One of the most basic problems in automatic program verification is program safety, the problem of deciding whether or not a given program can ever reach a "bad state", such as an error condition. It is well known that program safety can be witnessed by finding a suitable invariant. For first-order programs, such invariants can be characterised, in first-order logic, as the models of certain systems of constrained Horn clauses. In 2012, Bjørner, McMillan and Rybalchenko initiated a research programme advocating first-order constrained Horn clauses as a logical basis for automatic program verification and the subject has attracted intensive study in the years since.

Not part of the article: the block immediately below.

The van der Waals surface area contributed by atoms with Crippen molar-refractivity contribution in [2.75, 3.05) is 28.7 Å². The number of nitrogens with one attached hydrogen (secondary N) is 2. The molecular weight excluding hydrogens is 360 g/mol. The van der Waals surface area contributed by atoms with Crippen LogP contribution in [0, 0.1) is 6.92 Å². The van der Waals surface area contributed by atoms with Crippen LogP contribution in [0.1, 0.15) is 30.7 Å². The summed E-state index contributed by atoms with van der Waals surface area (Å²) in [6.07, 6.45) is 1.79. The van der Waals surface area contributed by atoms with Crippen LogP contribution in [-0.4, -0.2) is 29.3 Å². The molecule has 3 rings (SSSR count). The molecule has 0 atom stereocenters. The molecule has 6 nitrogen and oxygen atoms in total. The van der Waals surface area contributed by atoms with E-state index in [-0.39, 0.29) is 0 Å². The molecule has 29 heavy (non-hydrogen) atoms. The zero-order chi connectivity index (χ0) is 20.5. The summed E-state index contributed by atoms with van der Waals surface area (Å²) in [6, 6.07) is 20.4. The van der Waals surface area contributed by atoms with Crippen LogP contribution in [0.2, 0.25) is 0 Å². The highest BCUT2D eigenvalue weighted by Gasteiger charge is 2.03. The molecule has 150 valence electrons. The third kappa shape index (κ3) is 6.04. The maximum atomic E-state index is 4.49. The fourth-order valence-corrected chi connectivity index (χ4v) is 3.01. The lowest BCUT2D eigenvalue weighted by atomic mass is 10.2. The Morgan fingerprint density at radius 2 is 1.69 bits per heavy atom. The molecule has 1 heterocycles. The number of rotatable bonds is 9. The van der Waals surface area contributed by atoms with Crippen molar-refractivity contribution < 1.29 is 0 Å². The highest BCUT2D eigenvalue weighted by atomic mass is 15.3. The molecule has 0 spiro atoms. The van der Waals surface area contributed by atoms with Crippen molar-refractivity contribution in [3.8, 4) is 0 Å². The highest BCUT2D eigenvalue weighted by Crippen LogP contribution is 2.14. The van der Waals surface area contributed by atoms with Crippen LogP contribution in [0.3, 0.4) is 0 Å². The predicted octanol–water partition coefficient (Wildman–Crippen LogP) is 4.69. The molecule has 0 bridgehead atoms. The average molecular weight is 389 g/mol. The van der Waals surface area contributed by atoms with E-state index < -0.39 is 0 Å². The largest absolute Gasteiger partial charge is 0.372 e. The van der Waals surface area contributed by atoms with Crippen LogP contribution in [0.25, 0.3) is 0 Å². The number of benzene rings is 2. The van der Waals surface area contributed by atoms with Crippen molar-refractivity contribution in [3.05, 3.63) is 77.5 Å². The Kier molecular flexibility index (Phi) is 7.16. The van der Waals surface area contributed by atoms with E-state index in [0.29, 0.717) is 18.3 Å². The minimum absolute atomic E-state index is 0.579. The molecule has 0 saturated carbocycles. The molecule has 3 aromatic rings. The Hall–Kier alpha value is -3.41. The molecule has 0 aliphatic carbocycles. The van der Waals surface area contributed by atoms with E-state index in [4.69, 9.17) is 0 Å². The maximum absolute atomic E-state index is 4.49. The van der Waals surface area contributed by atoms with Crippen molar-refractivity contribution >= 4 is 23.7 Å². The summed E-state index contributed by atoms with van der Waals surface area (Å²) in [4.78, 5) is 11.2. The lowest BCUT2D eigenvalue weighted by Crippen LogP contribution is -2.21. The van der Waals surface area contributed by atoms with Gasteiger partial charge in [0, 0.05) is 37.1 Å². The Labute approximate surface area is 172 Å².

We introduce constrained Horn clauses in higher-order logic and study their satisfiability problem, motivated by the automatic verification of higher-order programs. Although satisfiable systems of higher-order clauses in the standard semantics do not generally have least models, we show that there is a non-standard semantics that does satisfy the least model property. Moreover the respective satisfiability problems in the standard and non-standard semantics are inter-reducible. We exploit the non-standard semantics in an automated solver based on refinement type inference.